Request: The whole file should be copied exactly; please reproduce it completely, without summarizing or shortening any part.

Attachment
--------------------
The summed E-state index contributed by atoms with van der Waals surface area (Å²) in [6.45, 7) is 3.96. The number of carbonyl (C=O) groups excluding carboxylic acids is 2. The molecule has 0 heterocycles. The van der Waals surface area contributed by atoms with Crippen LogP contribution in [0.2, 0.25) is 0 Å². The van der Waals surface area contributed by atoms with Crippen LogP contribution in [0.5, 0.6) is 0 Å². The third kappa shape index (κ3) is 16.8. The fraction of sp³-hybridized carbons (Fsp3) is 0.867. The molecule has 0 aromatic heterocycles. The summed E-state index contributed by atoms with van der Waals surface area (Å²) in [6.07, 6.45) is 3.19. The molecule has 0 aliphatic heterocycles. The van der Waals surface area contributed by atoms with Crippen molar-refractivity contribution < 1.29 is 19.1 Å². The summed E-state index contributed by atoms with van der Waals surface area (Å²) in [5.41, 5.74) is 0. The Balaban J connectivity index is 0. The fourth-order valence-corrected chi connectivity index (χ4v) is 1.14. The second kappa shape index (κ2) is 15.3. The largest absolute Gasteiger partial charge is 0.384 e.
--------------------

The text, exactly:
The summed E-state index contributed by atoms with van der Waals surface area (Å²) in [6.45, 7) is 3.96. The number of carbonyl (C=O) groups excluding carboxylic acids is 2. The molecule has 0 heterocycles. The van der Waals surface area contributed by atoms with Crippen LogP contribution in [0.2, 0.25) is 0 Å². The van der Waals surface area contributed by atoms with Crippen LogP contribution in [0.5, 0.6) is 0 Å². The third kappa shape index (κ3) is 16.8. The fraction of sp³-hybridized carbons (Fsp3) is 0.867. The molecule has 0 aromatic heterocycles. The summed E-state index contributed by atoms with van der Waals surface area (Å²) in [6.07, 6.45) is 3.19. The molecule has 0 aliphatic heterocycles. The van der Waals surface area contributed by atoms with Crippen molar-refractivity contribution < 1.29 is 19.1 Å². The summed E-state index contributed by atoms with van der Waals surface area (Å²) in [5.41, 5.74) is 0. The Balaban J connectivity index is 0. The fourth-order valence-corrected chi connectivity index (χ4v) is 1.14. The second kappa shape index (κ2) is 15.3. The largest absolute Gasteiger partial charge is 0.384 e.